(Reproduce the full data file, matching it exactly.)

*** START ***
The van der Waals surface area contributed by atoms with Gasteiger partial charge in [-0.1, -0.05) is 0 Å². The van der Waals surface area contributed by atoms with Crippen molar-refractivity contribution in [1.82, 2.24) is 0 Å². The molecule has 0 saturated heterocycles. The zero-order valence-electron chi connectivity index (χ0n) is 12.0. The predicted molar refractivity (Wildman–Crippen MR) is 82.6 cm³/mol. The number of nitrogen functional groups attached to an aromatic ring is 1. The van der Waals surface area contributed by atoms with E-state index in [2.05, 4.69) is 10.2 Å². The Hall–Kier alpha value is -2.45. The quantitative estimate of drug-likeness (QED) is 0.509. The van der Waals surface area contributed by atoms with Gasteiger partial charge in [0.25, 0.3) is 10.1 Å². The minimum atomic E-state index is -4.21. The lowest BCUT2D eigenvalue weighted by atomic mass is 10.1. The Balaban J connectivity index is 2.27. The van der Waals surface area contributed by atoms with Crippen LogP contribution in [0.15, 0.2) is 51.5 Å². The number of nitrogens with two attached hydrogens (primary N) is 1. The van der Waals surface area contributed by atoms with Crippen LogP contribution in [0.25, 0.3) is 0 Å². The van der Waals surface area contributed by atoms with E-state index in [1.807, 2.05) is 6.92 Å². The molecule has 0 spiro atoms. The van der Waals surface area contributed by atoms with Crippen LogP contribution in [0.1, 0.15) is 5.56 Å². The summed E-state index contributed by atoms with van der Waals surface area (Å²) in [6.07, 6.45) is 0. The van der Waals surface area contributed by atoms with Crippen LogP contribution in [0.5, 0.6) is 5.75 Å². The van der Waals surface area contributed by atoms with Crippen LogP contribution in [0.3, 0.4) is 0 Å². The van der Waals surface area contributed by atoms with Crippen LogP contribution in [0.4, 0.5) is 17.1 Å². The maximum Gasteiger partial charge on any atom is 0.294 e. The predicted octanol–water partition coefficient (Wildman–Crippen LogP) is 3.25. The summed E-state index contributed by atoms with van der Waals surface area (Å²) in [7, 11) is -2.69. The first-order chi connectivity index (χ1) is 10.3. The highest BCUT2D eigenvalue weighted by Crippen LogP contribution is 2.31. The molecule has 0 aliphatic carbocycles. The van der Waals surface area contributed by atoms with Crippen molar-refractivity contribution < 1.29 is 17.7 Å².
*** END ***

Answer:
The van der Waals surface area contributed by atoms with Gasteiger partial charge in [-0.1, -0.05) is 0 Å². The van der Waals surface area contributed by atoms with Crippen molar-refractivity contribution in [1.82, 2.24) is 0 Å². The molecule has 0 saturated heterocycles. The zero-order valence-electron chi connectivity index (χ0n) is 12.0. The predicted molar refractivity (Wildman–Crippen MR) is 82.6 cm³/mol. The number of nitrogen functional groups attached to an aromatic ring is 1. The van der Waals surface area contributed by atoms with E-state index in [2.05, 4.69) is 10.2 Å². The Hall–Kier alpha value is -2.45. The quantitative estimate of drug-likeness (QED) is 0.509. The van der Waals surface area contributed by atoms with Gasteiger partial charge in [0.25, 0.3) is 10.1 Å². The minimum atomic E-state index is -4.21. The lowest BCUT2D eigenvalue weighted by atomic mass is 10.1. The Balaban J connectivity index is 2.27. The van der Waals surface area contributed by atoms with Crippen LogP contribution in [0.15, 0.2) is 51.5 Å². The number of nitrogens with two attached hydrogens (primary N) is 1. The van der Waals surface area contributed by atoms with Crippen LogP contribution in [0.25, 0.3) is 0 Å². The van der Waals surface area contributed by atoms with E-state index in [1.807, 2.05) is 6.92 Å². The molecule has 0 spiro atoms. The van der Waals surface area contributed by atoms with Crippen LogP contribution in [0.1, 0.15) is 5.56 Å². The summed E-state index contributed by atoms with van der Waals surface area (Å²) in [6.07, 6.45) is 0. The van der Waals surface area contributed by atoms with Crippen LogP contribution in [0.5, 0.6) is 5.75 Å². The van der Waals surface area contributed by atoms with Crippen LogP contribution in [0.3, 0.4) is 0 Å². The van der Waals surface area contributed by atoms with Crippen LogP contribution in [0.4, 0.5) is 17.1 Å². The maximum Gasteiger partial charge on any atom is 0.294 e. The predicted octanol–water partition coefficient (Wildman–Crippen LogP) is 3.25. The summed E-state index contributed by atoms with van der Waals surface area (Å²) in [7, 11) is -2.69. The first-order chi connectivity index (χ1) is 10.3. The highest BCUT2D eigenvalue weighted by Crippen LogP contribution is 2.31. The molecule has 0 aliphatic carbocycles. The van der Waals surface area contributed by atoms with Crippen molar-refractivity contribution < 1.29 is 17.7 Å².